TFAS offers a plethora of online lesson plans, readings, handouts, video demonstrations and hands-on activity guides to teach the “economic way of thinking” in engaging and relatable ways. Visit TFAS.org/FTELessons for a one-stop guide to our available resources.

Post of the Week

TFAS alumni Amanda Munger ’10, PPF ’17, and Jean Schindler ’06, co-hosted a Networking Professional Development Seminar for TFAS Virtual Summer students this week. Following the meeting, Munger shared her takeaways for building virtual connections in a post on LinkedIn.


Kari Travis ’12 discusses the creative strategies of North Carolina bars and nightclubs to stay in business amid the coronavirus crisis in the Carolina Journal.

Ian Marcus Corbin, Novak ’13, shares how the COVID-19 outbreak has revealed the impact of multi-generational living on America’s elderly in a piece for the Institute for Family Studies.

Peter Suderman, Novak ’10, opines for Reason on the lack of oversight in federal coronavirus relief spending.

Naomi Schaefer Riley, Novak ’01, discusses the importance of reopening America’s schools in a piece for City Journal.

 Mark Grabowski ’97 discusses the lack of objectivity in journalism today in a piece for the Washington Examiner.

Mollie Hemingway, Novak ’04, opines for The Federalist on the recent statue removals across the U.S.

Curt Mills, Novak ’18, discusses Virginia politics and the presidential election in an interview with City Journal.

Laura Vanderkam ’99, Novak ’06, shares tips on starting a blog in an episode of her “Best of Both Worlds” podcast.

TFAS Academic Director Dr. Anne Bradley reviews Antony Davies’ and James R. Harrigan’s new book called “Cooperation and Coercion: How Busybodies Became Busybullies and What That Means for Economics and Politics” on Law & Liberty.

Mark Hemingway, Novak ’02, discusses the war on free speech in American journalism in RealClearPolitics.

Eerik Oja ’09 was interviewed by Tech.eu about his company’s efforts to help underbanked clientele in South Africa get access to vehicle financing.

Jennifer Kabbany, Novak ’02, writes for the College Fix on President Trump’s call for enacting school choice.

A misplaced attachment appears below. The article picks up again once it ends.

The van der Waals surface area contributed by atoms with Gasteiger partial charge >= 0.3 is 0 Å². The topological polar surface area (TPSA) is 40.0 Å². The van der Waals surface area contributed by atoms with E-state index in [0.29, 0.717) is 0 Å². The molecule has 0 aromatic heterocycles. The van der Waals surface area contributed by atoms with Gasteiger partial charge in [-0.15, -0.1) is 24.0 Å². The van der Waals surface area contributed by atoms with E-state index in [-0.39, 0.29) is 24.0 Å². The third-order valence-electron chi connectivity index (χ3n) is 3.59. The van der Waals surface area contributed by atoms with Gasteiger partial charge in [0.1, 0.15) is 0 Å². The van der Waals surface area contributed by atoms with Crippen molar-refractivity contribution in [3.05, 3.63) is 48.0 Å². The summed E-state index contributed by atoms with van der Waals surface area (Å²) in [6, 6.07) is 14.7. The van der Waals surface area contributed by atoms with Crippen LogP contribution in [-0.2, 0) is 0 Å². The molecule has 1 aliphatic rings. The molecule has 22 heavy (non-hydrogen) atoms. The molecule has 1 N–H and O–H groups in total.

Robby Soave, Novak ’17, opines for Reason on a web of “fake news” accusations involving Google, NBC and The Federalist.

Ryan Lovelace, Novak ’17, reports on voter suppression in the U.S. in an article for the Washington Times.

Sarah Sicard ’13 writes for Military Times on how Juneteenth marks a momentous day for the military.

Oriana Pawlyk ’10 reports for Military.com on the Air Force’s first top enlisted female leader.

TFAS Regent Emeritus Lee Edwards discusses America’s current divisive state in an op-ed for the Daily Signal.

Jennifer Kabbany, Novak ’02, discusses the presence of a new type of “Red Guard” on college campuses in a piece for the College Fix.

Ryan Lovelace, Novak ’17, reports for Washington Times on the Senate confirmation of Justin R. Walker to the U.S. Court of Appeals for the D.C. Circuit.

Chris White, Novak ’13, writes for the National Catholic Register on the recent Supreme Court decision to uphold the DACA program.

TFAS professor Brad Thompson opines for American Greatness on the expectations of father-son relationships in pursuing the “American Dream.”

Travis Nembhard, Law ’11, has received the “On the Rise-Top 40 Young Lawyers” award from the American Bar Association.

TFAS student Sarah Wilkerson ’20 published a story on U.S. trade disputes as a part of her summer internship with The Well News.

Erin Mundahl, Novak ’16, writes for Western Wire on congressional debates over energy industry reforms.